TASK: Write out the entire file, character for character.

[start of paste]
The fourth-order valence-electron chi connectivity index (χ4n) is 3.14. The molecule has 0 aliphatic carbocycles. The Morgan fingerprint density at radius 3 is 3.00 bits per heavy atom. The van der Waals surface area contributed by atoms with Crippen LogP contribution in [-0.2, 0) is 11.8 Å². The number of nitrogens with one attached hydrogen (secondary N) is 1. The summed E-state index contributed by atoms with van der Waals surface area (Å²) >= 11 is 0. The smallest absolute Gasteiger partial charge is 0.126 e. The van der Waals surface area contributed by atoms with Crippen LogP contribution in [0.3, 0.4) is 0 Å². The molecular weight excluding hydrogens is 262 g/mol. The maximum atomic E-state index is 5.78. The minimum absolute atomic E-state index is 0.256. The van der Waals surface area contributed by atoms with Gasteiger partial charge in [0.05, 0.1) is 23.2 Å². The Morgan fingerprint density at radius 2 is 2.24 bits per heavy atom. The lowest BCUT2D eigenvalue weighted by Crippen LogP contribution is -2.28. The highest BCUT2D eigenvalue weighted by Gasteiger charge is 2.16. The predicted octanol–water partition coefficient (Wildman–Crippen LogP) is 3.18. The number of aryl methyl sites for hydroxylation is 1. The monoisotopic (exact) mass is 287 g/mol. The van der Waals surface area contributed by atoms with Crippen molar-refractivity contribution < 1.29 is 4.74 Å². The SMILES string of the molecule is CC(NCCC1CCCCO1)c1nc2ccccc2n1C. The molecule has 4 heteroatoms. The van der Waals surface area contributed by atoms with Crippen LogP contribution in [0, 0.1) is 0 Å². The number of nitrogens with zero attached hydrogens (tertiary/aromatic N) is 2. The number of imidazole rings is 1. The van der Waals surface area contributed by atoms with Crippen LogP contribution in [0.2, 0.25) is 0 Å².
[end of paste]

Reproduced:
The fourth-order valence-electron chi connectivity index (χ4n) is 3.14. The molecule has 0 aliphatic carbocycles. The Morgan fingerprint density at radius 3 is 3.00 bits per heavy atom. The van der Waals surface area contributed by atoms with Crippen LogP contribution in [-0.2, 0) is 11.8 Å². The number of nitrogens with one attached hydrogen (secondary N) is 1. The summed E-state index contributed by atoms with van der Waals surface area (Å²) >= 11 is 0. The smallest absolute Gasteiger partial charge is 0.126 e. The van der Waals surface area contributed by atoms with Crippen LogP contribution in [0.3, 0.4) is 0 Å². The molecular weight excluding hydrogens is 262 g/mol. The maximum atomic E-state index is 5.78. The minimum absolute atomic E-state index is 0.256. The van der Waals surface area contributed by atoms with Gasteiger partial charge in [0.05, 0.1) is 23.2 Å². The Morgan fingerprint density at radius 2 is 2.24 bits per heavy atom. The lowest BCUT2D eigenvalue weighted by Crippen LogP contribution is -2.28. The highest BCUT2D eigenvalue weighted by Gasteiger charge is 2.16. The predicted octanol–water partition coefficient (Wildman–Crippen LogP) is 3.18. The number of aryl methyl sites for hydroxylation is 1. The monoisotopic (exact) mass is 287 g/mol. The van der Waals surface area contributed by atoms with Crippen molar-refractivity contribution < 1.29 is 4.74 Å². The SMILES string of the molecule is CC(NCCC1CCCCO1)c1nc2ccccc2n1C. The molecule has 4 heteroatoms. The van der Waals surface area contributed by atoms with Crippen LogP contribution in [0, 0.1) is 0 Å². The number of nitrogens with zero attached hydrogens (tertiary/aromatic N) is 2. The number of imidazole rings is 1. The van der Waals surface area contributed by atoms with Crippen LogP contribution in [0.2, 0.25) is 0 Å².